by Dana Detrick-Clark
Though Inbound Marketing and Outbound Marketing seem like new concepts, we all experience both daily. One invites us in, while the other is a surprise visitor that may or may not be welcomed in.
Inbound Marketing is when customers or prospects opt-in to your Content Marketing and Digital Marketing efforts, through methods including sign-ups, social media, making calls to your company or giving permission for you to call them, and links found in search engines.
This is opposed to the interrupt provided by Outbound Marketing which uses traditional tactics like television and radio commercials, cold calls and telemarketing, print ads, mailers, e-blasts and trade show appearances.
Inbound Marketing is about allowing and engaging people who care. Outbound Marketing is about selling and promoting to prospects and customers.
Inbound Marketing involves creating content and community. Outbound Marketing involves purchasing time and interest.
Both involve cost to develop, but in general Inbound Marketing is less upfront investment.
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The balance comes in the amount of time these efforts take to germinate: Outbound Marketing can reach more people in less time. From there, it’s a matter of determining how much of your message is cutting through to the percentage of audience that will move further into the sales process.
There is no right or wrong, and though it’s possible to use both, it’s not the most cost-effective way to market unless you have a competent team for each type. This is why for small businesses, the focus should definitely be on the one that gains you the most leverage. How to determine that comes from knowing who your current and ideal clients are, what you want them to do, and how much time and money you’re able to invest to get them there.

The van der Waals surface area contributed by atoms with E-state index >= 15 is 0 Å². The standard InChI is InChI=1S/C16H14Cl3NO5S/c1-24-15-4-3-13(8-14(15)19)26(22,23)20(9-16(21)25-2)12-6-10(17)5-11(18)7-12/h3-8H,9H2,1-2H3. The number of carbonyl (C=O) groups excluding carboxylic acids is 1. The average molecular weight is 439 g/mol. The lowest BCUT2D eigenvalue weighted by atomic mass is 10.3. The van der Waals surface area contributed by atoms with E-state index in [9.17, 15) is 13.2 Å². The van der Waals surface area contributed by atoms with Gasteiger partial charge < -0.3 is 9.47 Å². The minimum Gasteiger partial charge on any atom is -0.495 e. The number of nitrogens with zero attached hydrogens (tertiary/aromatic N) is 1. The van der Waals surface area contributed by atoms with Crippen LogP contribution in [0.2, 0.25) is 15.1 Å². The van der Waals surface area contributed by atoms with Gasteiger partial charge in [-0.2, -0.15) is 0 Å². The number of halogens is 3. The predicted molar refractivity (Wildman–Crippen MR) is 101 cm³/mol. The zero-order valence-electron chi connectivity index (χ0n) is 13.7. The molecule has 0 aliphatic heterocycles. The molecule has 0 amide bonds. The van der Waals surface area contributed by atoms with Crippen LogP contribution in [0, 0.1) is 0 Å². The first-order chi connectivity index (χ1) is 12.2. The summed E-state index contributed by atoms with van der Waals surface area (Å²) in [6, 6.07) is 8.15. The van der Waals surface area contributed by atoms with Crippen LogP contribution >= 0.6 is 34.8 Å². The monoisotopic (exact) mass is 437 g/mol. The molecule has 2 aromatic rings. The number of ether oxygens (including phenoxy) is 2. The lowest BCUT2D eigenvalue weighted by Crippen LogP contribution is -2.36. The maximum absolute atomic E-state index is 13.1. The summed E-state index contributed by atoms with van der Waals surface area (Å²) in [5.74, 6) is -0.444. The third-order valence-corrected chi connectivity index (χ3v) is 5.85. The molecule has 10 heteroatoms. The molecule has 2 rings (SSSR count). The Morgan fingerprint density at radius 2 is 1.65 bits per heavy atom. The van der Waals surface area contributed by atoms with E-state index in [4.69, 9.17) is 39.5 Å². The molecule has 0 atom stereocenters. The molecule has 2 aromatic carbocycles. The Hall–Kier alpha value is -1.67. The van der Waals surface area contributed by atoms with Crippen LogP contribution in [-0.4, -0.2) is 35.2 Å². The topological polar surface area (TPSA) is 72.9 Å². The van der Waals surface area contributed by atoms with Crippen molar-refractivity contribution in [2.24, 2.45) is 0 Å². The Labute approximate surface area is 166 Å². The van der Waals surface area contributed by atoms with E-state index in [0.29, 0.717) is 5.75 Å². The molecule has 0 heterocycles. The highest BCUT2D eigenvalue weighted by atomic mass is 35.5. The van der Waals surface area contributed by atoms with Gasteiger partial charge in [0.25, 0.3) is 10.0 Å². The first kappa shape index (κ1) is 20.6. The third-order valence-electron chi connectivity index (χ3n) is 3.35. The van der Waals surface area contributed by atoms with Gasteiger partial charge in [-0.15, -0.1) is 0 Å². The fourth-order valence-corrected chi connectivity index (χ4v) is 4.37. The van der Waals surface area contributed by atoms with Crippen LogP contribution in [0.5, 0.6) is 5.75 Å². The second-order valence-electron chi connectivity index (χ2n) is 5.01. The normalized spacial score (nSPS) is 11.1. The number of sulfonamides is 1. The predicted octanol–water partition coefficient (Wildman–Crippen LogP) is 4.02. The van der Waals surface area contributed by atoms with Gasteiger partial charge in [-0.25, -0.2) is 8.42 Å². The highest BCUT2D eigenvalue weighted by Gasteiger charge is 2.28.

For example, if you specialize in Content Marketing (as Serious Vanity does), or are a Digital Marketer, a client may come to you for Inbound Marketing services after having success with Outbound Marketing like direct mail campaigns or television ads. But with a deep sigh they say, “Such and such told me I should be on Facebook.” If you aren’t in marketing, that client may sound a lot like you!
If they really aren’t sure how Inbound Marketing fits into their overall marketing plan, it may be your job to dig deeper into discovering their actual goals (or helping them form some), or, if you see that Inbound Marketing makes no sense for their organization, giving them permission to let it go. If you are that business owner, this may be an assessment you’re coming to on your own.
It’s okay! Just as there are many businesses for whom traditional Outbound Marketing strategies make no sense (would a graphic artist run a radio commercial?), not every client will be a candidate for Inbound Marketing. Don’t try to create a channel where it won’t serve the overall investment in effort and cash for the business.
But by picking the one that is the best avenue to reach prospects and customers, and focusing your best efforts in that area, you will be better seated to tackle the other if and when it is the right time, and your growth allows for the shared focus.
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